Forum: Don’t throw the baby out with the fish paper

A cautionary tale for awards season.

It’s your wee baby (well, it’s your clients’, but they’re just the adopting parents). You’re the one who carried it for nine months, sweating endlessly in the nether regions, growing turnbuckles for ankles and riding dissociative mood swings that would have given Sybil vertigo. It’s your ad, your baby.

People around you wonder why you’re so ‘precious’ about your baby ad. You tersely remind them of the stillbirths that preceded it, the demise of those that barely learned to walk and the ads that bravely fulfilled their purpose only to be tossed aside.

‘Today’s ad wraps, tomorrow’s fish ‘n’ chips,’ one salty old ad guy once said. In other words, today’s ad, tomorrow’s fish paper.

But this one will be different. You will nurture it, you will coddle it and you will protect it with your every breath. And your dedication and perseverance will pay off because despite all the odds, your baby actually survives the perilous scrutiny of a hundred critiquing eyeballs.

To celebrate, you show your ad to family and friends and bask in their praise. Buoyed by that acclaim, you parade it online like a pampered debutante where it receives even greater praise from other beaten and battered creative peers around the world.

‘Smart baby, beautiful baby,’ you think to yourself.

It survived the gauntlet of approval. It received applause from industry folks. And it actually frickin’ ran. There is only one thing left to do. Time to enter it into a beauty contest.

You primp and prep your baby. You ensure it looks its best. You pay the king’s ransom to enter it in the show. And then you send it off into that black hole of judgment, waiting an excruciating eternity until the results finally arrive.

Then, nothing. You frantically search through the awards annual but your baby is nowhere to be found. You can’t comprehend. You were absolutely certain that this was the one that would strut its way up to the podium and get baptized by the jury. But you were wrong. And now when you look at it, once proudly pinned to the wall for all visitors to your cubicle to admire, your baby conjures nothing but bitterness and resentment.

‘Stupid baby, ugly baby,’ you think to yourself.

I love award shows. I covet their hardware. I envy their winners. I feel privileged to judge them. And I defend their honour when their validity is challenged. I feel tingly all over when my name, however seldom, is called.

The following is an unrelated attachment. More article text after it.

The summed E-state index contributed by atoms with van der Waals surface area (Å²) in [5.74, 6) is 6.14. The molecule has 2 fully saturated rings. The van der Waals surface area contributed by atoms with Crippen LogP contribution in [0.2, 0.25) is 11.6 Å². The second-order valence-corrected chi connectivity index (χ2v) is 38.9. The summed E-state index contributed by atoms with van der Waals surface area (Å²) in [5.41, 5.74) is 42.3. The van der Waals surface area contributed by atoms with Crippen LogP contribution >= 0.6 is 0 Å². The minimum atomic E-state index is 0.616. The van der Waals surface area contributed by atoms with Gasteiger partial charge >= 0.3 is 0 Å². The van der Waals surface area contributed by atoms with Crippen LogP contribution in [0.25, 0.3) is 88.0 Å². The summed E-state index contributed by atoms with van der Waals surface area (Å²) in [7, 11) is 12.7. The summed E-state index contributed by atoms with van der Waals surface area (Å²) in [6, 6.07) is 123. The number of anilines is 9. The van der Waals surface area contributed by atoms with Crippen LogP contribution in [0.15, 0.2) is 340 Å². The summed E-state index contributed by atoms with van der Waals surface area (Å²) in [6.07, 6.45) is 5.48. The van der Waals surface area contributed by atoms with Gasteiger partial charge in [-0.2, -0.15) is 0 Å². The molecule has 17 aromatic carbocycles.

What I hate about award shows is what they do to people – the bloated egos they inflate, the already fragile confidences they crush and the hopeless ‘I told you so’ glares they provoke from the majority of contestants, drowning in resignation at the bar.

Urban legend tells the story of one such drunkenly despondent senior creative sap. So bitter was this poor soul that he was found crouched in a corner, scraping the winner’s name off a stolen trophy with a salad fork from the buffet table. The only thing missing from the scene was his satin ‘runner-up’ sash, cheap mascara running down his cheek and a dented tiara askew on his head.

But at the risk of sounding far too maudlin for this cynical business, what I hate worst of all about award shows is how they can tarnish the memory of a great ad in an instant if it doesn’t win. How something as subjective as a creative jury can dilute the certainty of real success shared by all involved – be it improved sales, better market share, heightened brand awareness or simply that wonderful sense of camaraderie developed with a client in the creation of something great.

We work very hard at what we do. Yet despite the energy, time and expense we invest, the average fruit fly might have a longer life expectancy than an ad.

So when it does prevail, treasure your baby. Cherish those accolades your ad receives from family, friends and colleagues. Celebrate its real, meaningful and lasting success in the marketplace and embrace all those who helped you accomplish what you set out to achieve.

But if you do decide to tart up your baby with some sequins and perfume and shove it into the harsh limelight of a beauty contest, don’t just punt it to the curb if it doesn’t win.

It’s still your baby after all. Your smart, beautiful baby.

Craig Redmond is VP, creative director at Vancouver-based Concerto Marketing Group, where his remit includes cherishing ad babies in between penning columns on brain spatter tweets and llama spit.